Figure 9.

(a) A liquid droplet is sandwiched between graphene and a SiO2/Si wafer and drawn by the wafer at specific velocities. Inset: A droplet of 0.6 M NaCl on a graphene surface [11]. (b) Dependence of the output voltage on the volume of a droplet of 0.6 M NaCl [11]. (c) Dependence of the output voltage on the concentration of the solution (three droplets of NaCl solution). Inset: Photograph of handwriting with a Chinese brush on graphene [11]. (d) Voltage induced by moving one, two, and three droplets of 0.6 M NaCl. Dashed lines are curves linearly fitted to the measured data [11]. (e) Voltage for various ionic solutions (three droplets) on monolayer graphene [11]. (f) Sensing the stroke directions (arrows) by the drawing potentials between electrodes E1+–E1− and E2+–E2− as shown in the inset of c [11].

Graphene oxide framework with lots of pores can facilitate the diffusion of water molecules. Along with the asymmetrical oxygen-containing groups, Zhao et al. observed that the transport of the ionic charge carriers is accelerated due to the ionic gradient [16]. When the RH variation is 75%, the potential can increase up to 260 mV in 2 s. The concentration gradient of Li ions in 3D PPy framework can also show good sensitivity for moisture [31]. The potential is 60 mV under the RH variation of 85%. More importantly, the stability of this material is stable during the several hundred cycles.

Besides the HV potential, other signals can also be utilized for sensing, such as the resistance of materials, the length of fibers, and the volume of materials [32, 33, 34, 35, 36]. Of course, the change of other physical fields, such as temperature and wind speed, can be detected by HV devices directly or indirectly [29, 37].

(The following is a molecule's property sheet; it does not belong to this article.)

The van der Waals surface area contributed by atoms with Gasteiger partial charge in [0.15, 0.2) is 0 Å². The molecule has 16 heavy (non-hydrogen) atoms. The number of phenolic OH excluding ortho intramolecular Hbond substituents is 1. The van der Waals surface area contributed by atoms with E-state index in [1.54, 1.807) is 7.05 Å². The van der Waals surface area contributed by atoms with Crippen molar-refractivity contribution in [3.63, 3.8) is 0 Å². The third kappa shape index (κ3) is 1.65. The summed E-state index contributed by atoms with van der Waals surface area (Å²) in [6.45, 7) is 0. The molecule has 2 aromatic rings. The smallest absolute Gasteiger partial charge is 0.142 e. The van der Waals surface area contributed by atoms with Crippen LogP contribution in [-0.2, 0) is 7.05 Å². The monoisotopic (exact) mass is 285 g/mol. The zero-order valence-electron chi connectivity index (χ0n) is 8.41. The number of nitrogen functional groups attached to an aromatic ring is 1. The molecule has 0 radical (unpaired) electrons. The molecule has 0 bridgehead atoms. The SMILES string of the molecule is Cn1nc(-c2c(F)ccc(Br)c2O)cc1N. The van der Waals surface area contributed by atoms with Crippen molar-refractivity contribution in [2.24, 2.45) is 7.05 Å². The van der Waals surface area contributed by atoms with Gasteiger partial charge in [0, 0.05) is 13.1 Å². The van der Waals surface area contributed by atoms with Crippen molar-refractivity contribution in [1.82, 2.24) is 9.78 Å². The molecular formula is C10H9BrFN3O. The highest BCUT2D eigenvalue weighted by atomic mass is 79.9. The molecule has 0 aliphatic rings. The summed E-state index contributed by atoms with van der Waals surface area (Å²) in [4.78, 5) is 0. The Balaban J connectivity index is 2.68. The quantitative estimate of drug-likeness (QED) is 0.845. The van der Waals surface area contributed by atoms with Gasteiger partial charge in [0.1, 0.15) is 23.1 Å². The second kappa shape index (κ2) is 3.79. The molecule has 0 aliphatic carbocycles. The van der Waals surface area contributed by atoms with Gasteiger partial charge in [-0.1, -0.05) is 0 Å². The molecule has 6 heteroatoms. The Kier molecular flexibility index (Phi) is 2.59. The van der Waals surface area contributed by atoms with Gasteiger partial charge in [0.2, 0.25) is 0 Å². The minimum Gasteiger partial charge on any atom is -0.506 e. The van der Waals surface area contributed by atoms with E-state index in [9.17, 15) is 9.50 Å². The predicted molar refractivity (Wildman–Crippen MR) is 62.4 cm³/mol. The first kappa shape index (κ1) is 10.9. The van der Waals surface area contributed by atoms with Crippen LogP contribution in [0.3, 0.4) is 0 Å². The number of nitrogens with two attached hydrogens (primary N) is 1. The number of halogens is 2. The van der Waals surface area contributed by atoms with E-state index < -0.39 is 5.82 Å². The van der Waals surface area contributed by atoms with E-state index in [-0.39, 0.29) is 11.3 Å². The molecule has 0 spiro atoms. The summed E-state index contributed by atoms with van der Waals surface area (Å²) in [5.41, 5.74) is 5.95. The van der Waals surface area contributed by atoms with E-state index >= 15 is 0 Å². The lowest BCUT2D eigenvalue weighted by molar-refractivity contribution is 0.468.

4.2 All-weather power generation

As we all know, the common solar cells only work on sunny days, but do not work in the night and on rainy days. Combining PV and HV effects, a hybrid cell for all-weather power generation was developed by integrating a solar cell with a HV device. Tang et al. fabricated a flexible solar cell made of a transparent graphene electrode and a dye-sensitized solar cell [38]. The hybrid cell can be excited by solar light on sunny days and raindrops on rainy days, yielding a solar-to-electric conversion efficiency of 6.53% under AM 1.5 irradiation and power in the range of 5.12–54.19 pW by simulated raindrops (Figure 10b). However, the output of this hybrid cell is still far lower than the actual requirement. Then Tang et al. changed the graphene to graphene/carbon black/polytetrafluorethylene (PTFE) for the hybrid cell fabrication [18]. But the voltage and current did not show significant improvement under simulated raindrops. Zhong et al. developed a 2D hybrid nanogenerator based on graphene and silicon for all-weather electricity generation [39]. In this hybrid cell, the graphene and silicon form the van der Waals Schottky diode (Figure 10c). This hybrid device delivers a maximum output power of 49.3 μW under light illumination. When the DI water flows on the graphene under light from Au electrode to Ag electrode, an additional potential of 2.54 mV can be generated (Figure 10d). However, there is no response in the dark, indicating no interaction exists between water and hybrid cell during the water flowing process. The authors think that the potential response should arise from the interaction between water and graphene/Si Schottky diode (the doping and dedoping at the front and rear side of water droplet, respectively) instead of the water-graphene interaction or the water-electrode interaction. Moreover, the negatively additional potential can be observed when the water flows toward Au electrode. This phenomenon should be attributed to the asymmetric potential profile of the graphene channel.